What's your favourite tipple? A sparkling glass of bubbly, a glass of full-bodied red, a shot of peaty Perthshire Scotch, a lewdly named cocktail with an abundance of fancy fruit, colourful umbrellas and fizzing sparklers, that it would make a Soho drag-act blush, or... would you prefer a beer?
I mean, with the bank holiday weekend quickly approaching, you're probably looking for something seriously fun, quirky, curious, original and different to do in London or Soho, and rightly you'll deserve to treat yourself to a few light libations to quench your well-earned thirst after a hard week at work, am I right? And what's better than a nice pint of beer? Mmm.
How about FREE BEER!!!???
And not just one free beer, or two, or even ten, but a free unlimited supply of London's finest, fullest, lightly frothed and most famous beer, enough to last you a lifetime. How about that? Would that quell your thirst? Well, in 1814, your dream came true.
On the 17th October 1814, a colossal beer vat at The Horse Shoe Brewery situated on Tottenham Court Road, ruptured, spilling 135,000 gallons of locally brewed Porter Ale, after the metal hoops holding the barrel together snapped. The sheer weight and force of 610,000 litres of frothing and fizzing fine ale rushing through the vaults, was so overwhelming, that it toppled another 8 to 9000 barrels of Porter, and formed a fifteen foot tidal wave - totalling 323,000 gallons (1,470,000 litres) - of beer, which burst into the city streets.
But, this free supply of booze wasn't a cause for celebration or merriment. There wasn't singing and dancing in the streets as a tsunami of creamy dark ale surged out of the brewery, down Tottenham Court Road and into the awaiting mouths of anyone who happened to be yawning, talking or conveniently a tad thirsty (having always held their trap open, in case any such ludicrous situation should unfold - because you never know?). No.
Unfortunately, the area surrounding the Horse Shoe Brewery, known as St Giles' Rookery - an area of poverty and boozing that inspired Hogarth’s Gin Lane - was packed full of alms houses and tenements for the poor, sick and destitute. And as the Great Beer Flood exploded, a large proportion of those 1.4 million litres of still sticky ale, completely decimated two houses, crushed the wall of the Tavistock Arms Pub, trapping fifteen year old worker Eleanor Cooper amidst the rubble, and flooded the basements on George Street and New Street, where many families were living, killing a mother and daughter who were taking afternoon tea, sweeping both away, and surging through a back room of mourners who had gathered for a funeral wake.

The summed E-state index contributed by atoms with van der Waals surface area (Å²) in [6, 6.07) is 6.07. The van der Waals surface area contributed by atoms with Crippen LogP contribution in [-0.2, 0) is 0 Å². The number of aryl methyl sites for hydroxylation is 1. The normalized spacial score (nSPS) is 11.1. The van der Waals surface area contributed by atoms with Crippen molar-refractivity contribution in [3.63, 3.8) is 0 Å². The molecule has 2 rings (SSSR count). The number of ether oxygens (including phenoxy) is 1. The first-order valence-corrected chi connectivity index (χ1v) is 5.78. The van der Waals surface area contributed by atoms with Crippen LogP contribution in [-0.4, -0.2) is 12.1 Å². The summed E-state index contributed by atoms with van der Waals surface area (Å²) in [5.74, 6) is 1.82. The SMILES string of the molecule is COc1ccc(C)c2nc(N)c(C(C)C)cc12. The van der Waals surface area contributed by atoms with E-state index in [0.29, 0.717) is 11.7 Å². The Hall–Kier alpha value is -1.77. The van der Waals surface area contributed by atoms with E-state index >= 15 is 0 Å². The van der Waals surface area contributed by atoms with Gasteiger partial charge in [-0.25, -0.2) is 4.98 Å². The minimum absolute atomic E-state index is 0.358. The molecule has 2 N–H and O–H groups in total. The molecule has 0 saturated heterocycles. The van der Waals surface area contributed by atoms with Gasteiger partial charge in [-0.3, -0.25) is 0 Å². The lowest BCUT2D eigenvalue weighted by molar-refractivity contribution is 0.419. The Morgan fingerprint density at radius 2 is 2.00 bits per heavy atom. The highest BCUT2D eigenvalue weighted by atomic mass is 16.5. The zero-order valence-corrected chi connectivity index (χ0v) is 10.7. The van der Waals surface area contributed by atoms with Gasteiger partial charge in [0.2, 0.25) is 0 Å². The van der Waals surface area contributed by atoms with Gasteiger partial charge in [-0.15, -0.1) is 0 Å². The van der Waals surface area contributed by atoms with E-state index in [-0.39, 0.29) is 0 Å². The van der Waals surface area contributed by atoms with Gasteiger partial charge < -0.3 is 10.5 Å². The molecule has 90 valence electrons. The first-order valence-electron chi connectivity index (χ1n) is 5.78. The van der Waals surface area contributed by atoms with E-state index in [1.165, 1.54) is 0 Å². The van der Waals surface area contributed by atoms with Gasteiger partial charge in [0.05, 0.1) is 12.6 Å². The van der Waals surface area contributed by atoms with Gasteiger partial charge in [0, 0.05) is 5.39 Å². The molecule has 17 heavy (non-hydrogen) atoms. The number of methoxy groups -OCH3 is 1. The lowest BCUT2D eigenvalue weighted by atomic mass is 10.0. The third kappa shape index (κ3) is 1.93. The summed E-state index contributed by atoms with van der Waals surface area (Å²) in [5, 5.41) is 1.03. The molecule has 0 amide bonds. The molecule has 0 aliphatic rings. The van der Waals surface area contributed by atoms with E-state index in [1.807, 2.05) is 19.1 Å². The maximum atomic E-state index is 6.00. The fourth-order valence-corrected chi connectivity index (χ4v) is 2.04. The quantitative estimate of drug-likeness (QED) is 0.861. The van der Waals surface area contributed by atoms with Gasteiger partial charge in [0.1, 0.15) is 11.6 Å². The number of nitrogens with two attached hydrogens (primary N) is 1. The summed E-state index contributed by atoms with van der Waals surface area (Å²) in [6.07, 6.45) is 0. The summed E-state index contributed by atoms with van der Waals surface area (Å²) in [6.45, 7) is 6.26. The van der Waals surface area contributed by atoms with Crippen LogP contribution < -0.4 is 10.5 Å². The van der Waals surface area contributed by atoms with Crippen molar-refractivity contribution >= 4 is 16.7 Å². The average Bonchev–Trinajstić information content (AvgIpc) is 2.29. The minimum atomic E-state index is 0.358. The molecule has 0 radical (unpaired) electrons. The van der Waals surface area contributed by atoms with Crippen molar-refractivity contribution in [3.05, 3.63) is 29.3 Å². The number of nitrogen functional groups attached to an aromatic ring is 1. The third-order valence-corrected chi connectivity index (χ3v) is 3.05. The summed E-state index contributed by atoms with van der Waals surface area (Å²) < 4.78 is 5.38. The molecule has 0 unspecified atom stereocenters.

Many family members crawled onto the tops of floating furniture in a bid to survive, but some were not so lucky. Of those who perished were: Ann Saville (aged 53), Eleanor Cooper (15), Catherine Butler (63), Elizabeth Smith (27), Mary Mulvey (30), Sean Duggins (29), Hannah Bamfield (4), and Thomas Mulvey (3), having either drowned or died from their injuries.
And although watchmen at the Brewery made a pretty penny or two by allowing the morbid hawkers who came in their hundreds to marvel at the macabre spectacle (of the ruined beer vats), many locals simply stood around in hushed silence, keeping as silent as possible so the screams of those still trapped could be heard.
A jury cleared the brewers (Henry Meux & Co.) of any wrongdoing, and the incident was set aside as "an unavoidable act of God", with Meux & Co receiving a refund for the excise duty they had paid to produce the beer they had lost, but which had lost so many lives. The Horse Shoe Brewery was soon back into production, making the infamous dark porter ale, until it closed in 1921, and was replaced by the Dominion Theatre.
Looking for something quirky, curious, original & unusual to do in London or Soho this bank holiday weekend? Try Murder Mile Walks. And having read this blog post, I'll give you 30% OFF all tickets, simply by typing MULLEDW1NE into the booking widget above.
Michael J Buchanan-Dunne is a writer, crime historian and tour-guide who runs Murder Mile Walks, a guided tour of Soho’s most notorious murder cases, hailed as “one of the top ten quirky & unusual things to do in London” and featuring 18 murderers, 3 serial killers, across 21 locations, totalling 75 deaths, over just a one mile walk.
Michael J Buchanan-Dunne is a crime historian, writer and tour guide of Murder Mile Walks.